SEC. 67. Upon the preparation of the list provided for in the next preceding section, the Courts of First Instance shall proceed to reconstitute all criminal actions included in said list, in accordance with the rules and procedure established in sections thirteen to forty-five hereof, and every time they declare any record reconstituted or its reconstitution a failure, they shall report the same to the Supreme Court. (italics ours)

    Section 13 provides:chanrob1es virtual 1aw library

    SEC. 13. Pending criminal actions shall be reconstituted by means of copies filed by the fiscal and the counsel for the defendant or the defendant himself, or certified by them under oath as being correct, and whatever cannot be reconstituted in this manner shall be reconstructed by means of the supplementary procedure, provided for the reconstitution of ordinary civil cases. (italics ours)

    The aforementioned supplementary procedure in ordinary civil cases that is applicable to the case at bar is embodied in the following provisions:chanrob1es virtual 1aw library

    SEC. 4. Civil cases pending trial shall be reconstituted by means of the copies presented and certified under oath as correct by the counsels or the parties interested. In case it is impossible to find a copy of a motion, decree, order, document, or other proceeding of vital importance for the reconstitution of the record, the same may be replaced by an agreement on the facts entered into between the counsels or the parties interested, which shall be reduced to writing and attached to the proper record.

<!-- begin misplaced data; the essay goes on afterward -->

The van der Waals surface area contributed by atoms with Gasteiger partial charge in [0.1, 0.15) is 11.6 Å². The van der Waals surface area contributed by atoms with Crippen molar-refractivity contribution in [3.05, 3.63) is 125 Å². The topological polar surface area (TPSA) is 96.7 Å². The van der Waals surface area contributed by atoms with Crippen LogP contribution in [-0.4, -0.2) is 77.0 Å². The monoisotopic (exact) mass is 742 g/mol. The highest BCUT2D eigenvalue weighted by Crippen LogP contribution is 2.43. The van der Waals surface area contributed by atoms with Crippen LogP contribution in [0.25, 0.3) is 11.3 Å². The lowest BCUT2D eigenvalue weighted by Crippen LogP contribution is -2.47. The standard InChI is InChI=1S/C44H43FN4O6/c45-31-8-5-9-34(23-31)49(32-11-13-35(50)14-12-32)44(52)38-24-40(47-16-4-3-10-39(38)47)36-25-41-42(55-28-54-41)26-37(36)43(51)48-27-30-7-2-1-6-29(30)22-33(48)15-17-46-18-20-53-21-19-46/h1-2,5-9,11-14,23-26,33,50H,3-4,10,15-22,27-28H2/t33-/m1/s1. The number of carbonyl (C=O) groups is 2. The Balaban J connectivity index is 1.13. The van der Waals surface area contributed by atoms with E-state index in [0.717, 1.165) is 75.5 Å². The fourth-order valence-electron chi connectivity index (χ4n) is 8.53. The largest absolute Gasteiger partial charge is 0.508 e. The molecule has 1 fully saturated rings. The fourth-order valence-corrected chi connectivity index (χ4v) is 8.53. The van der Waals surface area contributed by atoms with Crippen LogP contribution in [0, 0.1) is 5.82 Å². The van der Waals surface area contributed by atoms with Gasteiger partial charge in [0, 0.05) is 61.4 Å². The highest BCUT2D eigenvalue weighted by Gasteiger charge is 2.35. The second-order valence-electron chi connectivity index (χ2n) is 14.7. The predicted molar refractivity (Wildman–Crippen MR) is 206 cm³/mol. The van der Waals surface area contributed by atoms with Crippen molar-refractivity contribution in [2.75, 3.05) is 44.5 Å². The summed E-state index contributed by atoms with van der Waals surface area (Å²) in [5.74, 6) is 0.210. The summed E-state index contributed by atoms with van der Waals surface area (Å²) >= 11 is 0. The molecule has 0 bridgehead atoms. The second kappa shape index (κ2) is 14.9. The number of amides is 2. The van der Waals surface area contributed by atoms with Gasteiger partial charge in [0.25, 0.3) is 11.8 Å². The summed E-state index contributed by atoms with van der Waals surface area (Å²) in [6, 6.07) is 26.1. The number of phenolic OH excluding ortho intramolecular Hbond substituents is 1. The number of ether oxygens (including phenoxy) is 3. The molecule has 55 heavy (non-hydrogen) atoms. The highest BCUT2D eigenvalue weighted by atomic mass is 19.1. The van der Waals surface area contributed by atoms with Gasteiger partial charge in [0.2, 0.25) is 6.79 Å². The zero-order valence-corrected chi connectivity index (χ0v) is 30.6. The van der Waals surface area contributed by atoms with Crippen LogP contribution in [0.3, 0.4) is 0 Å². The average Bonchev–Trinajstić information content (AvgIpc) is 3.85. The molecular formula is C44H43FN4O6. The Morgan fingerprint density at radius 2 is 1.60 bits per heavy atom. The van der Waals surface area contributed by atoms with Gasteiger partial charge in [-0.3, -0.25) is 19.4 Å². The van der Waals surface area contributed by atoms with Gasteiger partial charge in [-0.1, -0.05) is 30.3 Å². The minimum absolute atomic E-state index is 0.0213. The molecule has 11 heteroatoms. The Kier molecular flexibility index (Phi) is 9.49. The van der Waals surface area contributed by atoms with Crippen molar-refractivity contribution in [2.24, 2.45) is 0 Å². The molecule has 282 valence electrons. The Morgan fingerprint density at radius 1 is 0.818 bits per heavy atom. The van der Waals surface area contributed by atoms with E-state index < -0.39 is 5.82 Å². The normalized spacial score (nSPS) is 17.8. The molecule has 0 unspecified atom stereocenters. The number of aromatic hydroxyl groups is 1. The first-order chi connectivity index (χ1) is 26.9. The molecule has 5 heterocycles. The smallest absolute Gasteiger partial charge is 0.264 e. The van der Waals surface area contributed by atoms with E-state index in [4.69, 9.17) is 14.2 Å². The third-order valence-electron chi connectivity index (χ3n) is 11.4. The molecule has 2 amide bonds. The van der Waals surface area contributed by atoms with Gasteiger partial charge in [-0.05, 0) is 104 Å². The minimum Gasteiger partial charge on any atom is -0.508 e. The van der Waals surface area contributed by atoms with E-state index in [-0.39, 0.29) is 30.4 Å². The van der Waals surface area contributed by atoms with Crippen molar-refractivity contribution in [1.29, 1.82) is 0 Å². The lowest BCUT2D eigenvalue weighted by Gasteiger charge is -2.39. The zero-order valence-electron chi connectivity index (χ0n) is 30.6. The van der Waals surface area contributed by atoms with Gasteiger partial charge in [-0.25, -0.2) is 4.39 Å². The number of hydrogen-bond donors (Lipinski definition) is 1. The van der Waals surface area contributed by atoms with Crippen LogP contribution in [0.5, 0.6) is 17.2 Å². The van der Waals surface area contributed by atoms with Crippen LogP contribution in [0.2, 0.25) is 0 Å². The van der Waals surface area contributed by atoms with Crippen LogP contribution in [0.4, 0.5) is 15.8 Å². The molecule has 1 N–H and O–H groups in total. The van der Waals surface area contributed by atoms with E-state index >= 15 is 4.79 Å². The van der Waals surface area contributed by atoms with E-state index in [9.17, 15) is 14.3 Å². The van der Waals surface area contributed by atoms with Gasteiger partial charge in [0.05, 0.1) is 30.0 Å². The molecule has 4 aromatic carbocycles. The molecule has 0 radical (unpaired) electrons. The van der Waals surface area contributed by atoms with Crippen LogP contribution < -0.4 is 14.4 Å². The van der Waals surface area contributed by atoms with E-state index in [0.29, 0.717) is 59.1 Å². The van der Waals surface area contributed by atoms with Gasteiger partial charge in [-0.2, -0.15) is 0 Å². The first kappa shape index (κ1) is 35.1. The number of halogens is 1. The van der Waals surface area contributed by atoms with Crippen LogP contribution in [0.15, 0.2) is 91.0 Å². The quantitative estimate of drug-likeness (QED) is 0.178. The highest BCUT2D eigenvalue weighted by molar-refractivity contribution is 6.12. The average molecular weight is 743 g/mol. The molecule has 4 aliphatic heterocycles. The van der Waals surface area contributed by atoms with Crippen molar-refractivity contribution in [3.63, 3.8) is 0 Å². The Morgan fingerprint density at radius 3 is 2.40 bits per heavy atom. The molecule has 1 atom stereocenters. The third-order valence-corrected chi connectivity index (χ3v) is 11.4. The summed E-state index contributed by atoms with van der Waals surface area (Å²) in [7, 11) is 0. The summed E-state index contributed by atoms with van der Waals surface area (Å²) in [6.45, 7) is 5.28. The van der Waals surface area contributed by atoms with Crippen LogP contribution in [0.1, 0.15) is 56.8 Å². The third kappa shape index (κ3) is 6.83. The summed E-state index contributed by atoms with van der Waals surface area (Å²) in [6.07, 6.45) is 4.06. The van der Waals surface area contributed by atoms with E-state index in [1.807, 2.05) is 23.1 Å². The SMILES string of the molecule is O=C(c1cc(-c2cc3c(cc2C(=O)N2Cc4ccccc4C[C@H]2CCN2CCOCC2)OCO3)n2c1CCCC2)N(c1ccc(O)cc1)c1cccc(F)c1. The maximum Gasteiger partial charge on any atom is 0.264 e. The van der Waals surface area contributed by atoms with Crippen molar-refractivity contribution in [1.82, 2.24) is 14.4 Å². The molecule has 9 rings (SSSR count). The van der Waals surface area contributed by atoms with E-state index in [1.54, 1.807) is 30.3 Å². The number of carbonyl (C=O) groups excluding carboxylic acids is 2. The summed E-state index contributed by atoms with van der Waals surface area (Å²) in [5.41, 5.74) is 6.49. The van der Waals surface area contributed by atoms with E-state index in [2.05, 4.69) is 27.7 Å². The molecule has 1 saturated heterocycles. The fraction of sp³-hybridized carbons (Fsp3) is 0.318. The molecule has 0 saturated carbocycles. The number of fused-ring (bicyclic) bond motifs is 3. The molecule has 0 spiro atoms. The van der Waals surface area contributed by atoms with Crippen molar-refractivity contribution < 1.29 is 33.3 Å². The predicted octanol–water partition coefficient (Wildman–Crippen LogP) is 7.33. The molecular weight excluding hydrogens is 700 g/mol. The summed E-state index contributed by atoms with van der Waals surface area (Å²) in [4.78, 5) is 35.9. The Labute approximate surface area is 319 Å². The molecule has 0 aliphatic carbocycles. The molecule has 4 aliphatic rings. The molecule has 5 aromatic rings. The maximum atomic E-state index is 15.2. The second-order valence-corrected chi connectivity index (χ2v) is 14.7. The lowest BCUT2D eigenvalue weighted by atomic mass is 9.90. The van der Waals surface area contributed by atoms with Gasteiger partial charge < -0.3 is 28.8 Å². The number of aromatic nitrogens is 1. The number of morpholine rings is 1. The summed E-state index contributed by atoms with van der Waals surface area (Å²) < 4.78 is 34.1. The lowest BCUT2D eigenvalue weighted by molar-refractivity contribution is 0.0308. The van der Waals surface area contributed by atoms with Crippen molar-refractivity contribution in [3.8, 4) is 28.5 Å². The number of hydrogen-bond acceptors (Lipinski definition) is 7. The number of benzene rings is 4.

SEC. 5. In case the counsels or parties are unable to come to an agreement, the Court shall determine what may be proper in the interest of equity and justice, and may also consider the proceeding in question as non-existent and reconstitute only that part of the record which can stand without such proceeding, and continue proceedings upon the record so reconstituted.

    In the case at bar, the authenticity of the records that were returned is assailed by Respondent. Clearly, therefore, there is a need to reconstitute the records in accordance with the procedure outlined in the law, in order to dispel any doubt as to the integrity of the records that were lost and recovered in the Office of the Solicitor General. Indeed, the authenticity of the evidence contained in the records has been compromised when the same were misplaced by the OSG. Every aspect of the right to due process must be afforded the accused-appellant, and this includes the right to examine and assail the veracity of every piece of evidence contained in the recovered records. This must be done in the trial court, as provided for in the law.chanrob1es virtua1 1aw 1ibrary

    Respondent must participate in the reconstitution proceedings. The reconstitution is as much the duty of the prosecution as of the defense. 26 The principle enunciated in the following ruling is apropos:chanrob1es virtual 1aw library

    Every person who finds himself in a court of justice, in whatever capacity, must hold himself while there, subject to those unforeseen events which suddenly and unavoidably intervene and change the whole aspect of things. The sickness or death of the judge, or of counsel for the prosecution, the destruction by fire or flood of the court-house and all the records and evidence of the pending trial — any of these things are sufficient to interrupt the course of the proceedings and to require that they be begun anew. Such events weigh equally against all. As no one can be charged with their occurrence, so no one can legally lose or profit by their results. While the law protects persons charged with crime from the unjust and arbitrary acts of man, there is no shield which may be interposed against the tyranny of unforeseen events. Until the proceedings which, under the system which the law provides, constitute his trial are terminated, the happening of an unforeseen event which renders the continuance of his trial for the time impossible, as it can not be used for his conviction, can not be urged for his absolution. 27